Next week marks the second anniversary of the death, aged 100, of Dr Aaron Beck. Here are five lessons we can all learn from the man known as the father of CBT.
KEEP THINGS IN PROPORTION
Having led a rich life, and having considered the meaning of life, Beck was asked on his 90th birthday what message he would give to people. His reply: 'Keep things in proportion' and avoid catastrophising.
It's a simple message but the fact Beck chose to make it, as opposed to something that might seem more profound, shows the importance of this point.
Life can be tough, but sometimes we make things unnecessarily difficult for ourselves by thinking in catastrophised, absolutist terms. "Everything is ruined", "I'll never get over this", "I failed and will always be a failure", "Things will never get better" – such thoughts add to our suffering and make things seem worse than they really are. Take Beck's advice; keep things in proportion.
TURN A DISADVANTAGE INTO AN ADVANTAGE
Beck liked to emphasise how people can often turn a disadvantage into an advantage. He practised what he preached. A keen tennis player, Beck played the game into his 80s, but was eventually forced to give it up. Instead of bemoaning his loss, Beck focused on how he now had more time for other things – for example, other hobbies like reading, or having lunch with his tennis friends and having the time to 'actually talk'. It's important to remember there can be opportunities even in disappointing situations.
CHALLENGE LIMITING THOUGHTS ABOUT AGE
A friend and associate of Beck's, Prof Robert DeRubeis, used to play tennis with Beck. He relates how when Beck was in his early 70s, he asked him to hit him some high balls at the net, because he wanted to develop a net game! Within months, Beck was adept at the net.
Decades later, at the age of 100, Beck was working with Prof DeRubeis on an academic paper. Indeed, Beck was excited by his work right to the end – just two days before his death, he was working on a paper on how best to help people with severe mental illness.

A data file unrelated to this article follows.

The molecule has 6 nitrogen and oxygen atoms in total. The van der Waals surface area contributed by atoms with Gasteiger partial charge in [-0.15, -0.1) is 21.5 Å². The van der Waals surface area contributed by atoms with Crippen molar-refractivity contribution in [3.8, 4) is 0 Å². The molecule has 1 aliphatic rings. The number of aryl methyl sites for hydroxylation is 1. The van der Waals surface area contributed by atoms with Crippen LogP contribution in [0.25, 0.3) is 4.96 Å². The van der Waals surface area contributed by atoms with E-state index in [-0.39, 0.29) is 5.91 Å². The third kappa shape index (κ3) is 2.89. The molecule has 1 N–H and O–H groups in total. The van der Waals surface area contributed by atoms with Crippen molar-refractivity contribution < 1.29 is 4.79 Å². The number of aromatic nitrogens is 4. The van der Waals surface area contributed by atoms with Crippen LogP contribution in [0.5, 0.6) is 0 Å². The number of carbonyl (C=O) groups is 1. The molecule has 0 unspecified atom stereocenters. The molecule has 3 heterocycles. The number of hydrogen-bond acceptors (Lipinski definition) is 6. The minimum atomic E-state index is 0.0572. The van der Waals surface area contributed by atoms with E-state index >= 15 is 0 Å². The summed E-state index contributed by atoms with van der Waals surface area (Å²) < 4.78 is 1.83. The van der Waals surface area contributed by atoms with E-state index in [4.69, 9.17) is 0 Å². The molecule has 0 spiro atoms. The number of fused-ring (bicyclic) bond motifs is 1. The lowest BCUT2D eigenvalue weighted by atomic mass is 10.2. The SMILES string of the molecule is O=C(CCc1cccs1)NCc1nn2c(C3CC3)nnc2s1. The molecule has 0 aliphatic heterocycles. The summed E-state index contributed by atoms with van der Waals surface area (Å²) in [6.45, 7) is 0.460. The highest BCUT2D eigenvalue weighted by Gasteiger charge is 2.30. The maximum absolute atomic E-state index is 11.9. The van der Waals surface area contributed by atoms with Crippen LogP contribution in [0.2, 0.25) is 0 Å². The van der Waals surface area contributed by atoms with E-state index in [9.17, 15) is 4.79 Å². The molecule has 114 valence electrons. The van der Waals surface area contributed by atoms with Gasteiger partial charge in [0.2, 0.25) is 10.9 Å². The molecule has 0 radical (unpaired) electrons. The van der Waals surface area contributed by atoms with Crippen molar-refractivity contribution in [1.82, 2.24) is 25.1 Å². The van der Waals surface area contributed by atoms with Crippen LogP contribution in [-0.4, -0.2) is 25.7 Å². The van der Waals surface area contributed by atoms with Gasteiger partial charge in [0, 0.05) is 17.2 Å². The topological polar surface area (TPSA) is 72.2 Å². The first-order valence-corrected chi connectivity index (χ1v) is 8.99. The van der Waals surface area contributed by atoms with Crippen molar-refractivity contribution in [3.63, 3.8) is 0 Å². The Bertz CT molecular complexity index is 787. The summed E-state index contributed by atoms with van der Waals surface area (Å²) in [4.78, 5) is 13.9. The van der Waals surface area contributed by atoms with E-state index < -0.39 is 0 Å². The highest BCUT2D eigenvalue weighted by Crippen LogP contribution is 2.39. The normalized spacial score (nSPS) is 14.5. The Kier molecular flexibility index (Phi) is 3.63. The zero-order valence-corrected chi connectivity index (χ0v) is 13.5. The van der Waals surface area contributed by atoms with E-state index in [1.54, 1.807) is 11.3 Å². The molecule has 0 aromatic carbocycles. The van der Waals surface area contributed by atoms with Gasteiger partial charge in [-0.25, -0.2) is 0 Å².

The point? Challenge limiting thoughts ("I'm too old to do XYZ) about ageing. Stay active and do what you like doing for as long as you like doing it.
CATCH YOUR NEGATIVE AUTOMATIC THOUGHTS (NATS)
Often, we engage in negative self-talk, barely pausing to reflect on whether these negative automatic thoughts (NATs) are true or exaggerated and unhelpful. Beck emphasised the importance of catching these NATs, which usually fall into three particular categories -- negative ideas about ourselves ("I'm useless"), the world ("no one cares", "they won't like me"), and the future ("things will never get better").
These negative thoughts drive negative feelings (anxiety, sadness, anger, etc); negative feelings drive negative behaviours (avoidance, excessive preparation, excessive drinking, etc); these behaviours then reinforce the initial negative thoughts, thus perpetuating the vicious cycle.
It's important, then, to catch and challenge those NATs. Keep an eye out for cognitive distortions like catastrophising, black-and-white thinking, jumping to conclusions, mind-reading, labelling, and over-generalising.
Beck was a careful and considered thinker: aim to do likewise and your mental health will benefit.
BE A PERSONAL SCIENTIST
Psychiatry professor Dr. John Rush once described Beck as 'an unusual person', saying he 'is willing to test his own beliefs, just like he asks patients to test theirs'. Another academic made the same point, writing: 'He (Beck) did not care what the truth turned out to be, but he wanted to know the truth whatever it was. He did not do studies to demonstrate that his theories were correct or that his therapies worked, he did studies to find out whether his theories were correct and if his treatments worked. If they did not, he revised his theories or modified his therapies'.
Beck encouraged people to be similarly open and scientific in their own lives, to test their beliefs, to be personal scientists. As Dr Rush noted, cognitive therapy 'is about testing your assumptions and beliefs and letting the evidence speak. He put that into action in a way that many would not dare.'
(First published in Southern Star on 26/10/2023)